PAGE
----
Are you wanting to experience authentic Maltese culture and traditions ? Then why not visit some of the most exciting and fascinating traditional villages on the Maltese islands.

Are you wanting to get away from the hustle and bustle of Malta’s hotspots? Main towns and cities like the capital Valletta and tourist hotspots such as Sliema or Bugibba are always busy, so head for Malta’s quieter and smaller villages.

Villages across Malta offer residents and visitors an authentic taste of the local lifestyle over the centuries and are the heart and soul of the island’s long history, packed with traditions and vibrant culture

Villages from the biggest to the smallest, often have as a central feature, a baroque-style parish church. Around this church a whole host of colourful festas and traditions take place, to celebrate its patron saint. Each also has its own unique character shaped by local architecture, archaeological finds, fishing or even seasonal fruits and vegetables that thrive in the area.

Here are a few of the traditional villages


This quaint village on the south-east coast of Malta is known for its fresh fish and seafood. Famous for its colourful fishing boats known as Luzzu. Sundays are hugely popular where you can find locally caught fish and the open air market.

Marsaxlokk is long considered by the Maltese to have the best fish restaurants on the island. If you are wanting to seek a taste of Malta, walk along the extensive coastal promenade and pop in to some of the many restaurants, bars and cafes.


Like the famous ‘Three Cities’ of Vittoriosa (Birgu), Cospicua (Bormla) and Senglea (Isla), Malta also has ‘Three Villages’. These villages are in the centre Malta – Lija, Attard and Balzan – In centuries past they were popular locations for the nobility to set up home. All three villages feature magnificent baroque architecture

Attard is very close to its neighbours, in fact, so close that it is often mistaken for them. However, property in this exclusive area tends to be in high demand due to its superb traditional architecture and lush citrus gardens.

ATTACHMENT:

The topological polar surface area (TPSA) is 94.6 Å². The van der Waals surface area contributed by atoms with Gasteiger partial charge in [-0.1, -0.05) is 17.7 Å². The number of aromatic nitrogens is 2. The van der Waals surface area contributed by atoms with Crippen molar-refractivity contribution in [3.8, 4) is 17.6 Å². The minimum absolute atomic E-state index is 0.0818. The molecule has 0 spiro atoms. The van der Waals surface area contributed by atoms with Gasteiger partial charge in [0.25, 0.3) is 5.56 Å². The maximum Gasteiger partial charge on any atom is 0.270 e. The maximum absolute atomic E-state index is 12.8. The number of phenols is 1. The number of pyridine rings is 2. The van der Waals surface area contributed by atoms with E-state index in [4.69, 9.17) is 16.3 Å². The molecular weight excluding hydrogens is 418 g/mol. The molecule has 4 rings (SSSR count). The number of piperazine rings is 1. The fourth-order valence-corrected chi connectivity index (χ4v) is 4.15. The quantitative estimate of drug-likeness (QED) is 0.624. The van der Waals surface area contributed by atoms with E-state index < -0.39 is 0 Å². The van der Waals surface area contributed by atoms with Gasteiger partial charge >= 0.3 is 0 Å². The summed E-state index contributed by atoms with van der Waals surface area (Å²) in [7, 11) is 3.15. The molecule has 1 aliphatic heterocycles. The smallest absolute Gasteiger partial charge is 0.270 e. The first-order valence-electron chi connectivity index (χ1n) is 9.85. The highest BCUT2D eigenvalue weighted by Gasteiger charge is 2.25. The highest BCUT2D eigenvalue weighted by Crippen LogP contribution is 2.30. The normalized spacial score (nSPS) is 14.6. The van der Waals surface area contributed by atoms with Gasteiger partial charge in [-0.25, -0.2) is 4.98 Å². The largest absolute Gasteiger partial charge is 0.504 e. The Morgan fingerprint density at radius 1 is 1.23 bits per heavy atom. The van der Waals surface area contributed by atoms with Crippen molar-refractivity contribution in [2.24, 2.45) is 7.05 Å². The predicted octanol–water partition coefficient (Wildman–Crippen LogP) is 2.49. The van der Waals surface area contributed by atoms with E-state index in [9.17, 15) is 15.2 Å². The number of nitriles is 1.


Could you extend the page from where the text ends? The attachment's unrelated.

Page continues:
Sharing an Attard address is the magnificent San Anton Palace – the official home of Malta’s President with San Anton Gardens, the large public gardens surrounding the palace. Ta’ Qali national park and the national football stadium are also found in Attard


Close to Attard is another of Malta’s famed Three Villages, Lija.

This village that has not lost any of its sophistication or charm and boasts historical features including Maltese traditional wooden balconies and intricately carved stonework. Famous for its many citrus trees, many properties in this upmarket village have small private gardens and orchards.


Balzan is the last of the Three Villages and is a typical Maltese village, named after Maximillian Balzan, a Spanish merchant who settled in Malta in the 16th century. He imported the area’s orange trees from Granada, Spain.

The influence of Malta’s leaders and architects of that time, the Knights of the Order of St John, can still be discovered in Balzan’s beautiful residences that they built as homes for visiting nobility. Today, the small community continues to host popular annual festas with the spectacular Balzan Parish Church at the heart.


Found in the south-west of the island, Qrendi is steeped in character and tradition, despite its many well know landmarks.

Two of Malta’s oldest heritage sites, the Mnajdra and Ħaġar Qim Neolithic temples are situated here. You also have the opportunity to explore the famous Blue Grotto, where multiple sea caverns surround transparent, turquoise blue waters that inspired its name.

Be sure not to miss out on either of their two summer festas with their beautifully decorated streets and breath-taking firework displays.


Escaping to Gharghur, one of Malta’s smallest villages, provides the tranquility away from better-known and far busier tourist towns.

The village is set on one of the islands highest points in the north showcasing stunning panoramic views of the island.

Gharghur’s narrow streets also feature stunning architecture that reflects the long history of the area, while the nearby valley and surrounding countryside are ideal for hiking.


Home to the best olive oil in Malta, Bidnija is situated between Mosta, St. Paul’s Bay and Mġarr and is the second smallest village on the island. It is located in the northern region of Malta.

This tiny rural village is characterised by its surrounding ancient olive groves, with some ‘Bidni’ olive trees dating as far back as 5000 years. Many of these olive groves are still owned and farmed by generations of the same family. Recently both Maltese and foreigners have bought property in Bidnija to make the most of its countryside views and traditional local life.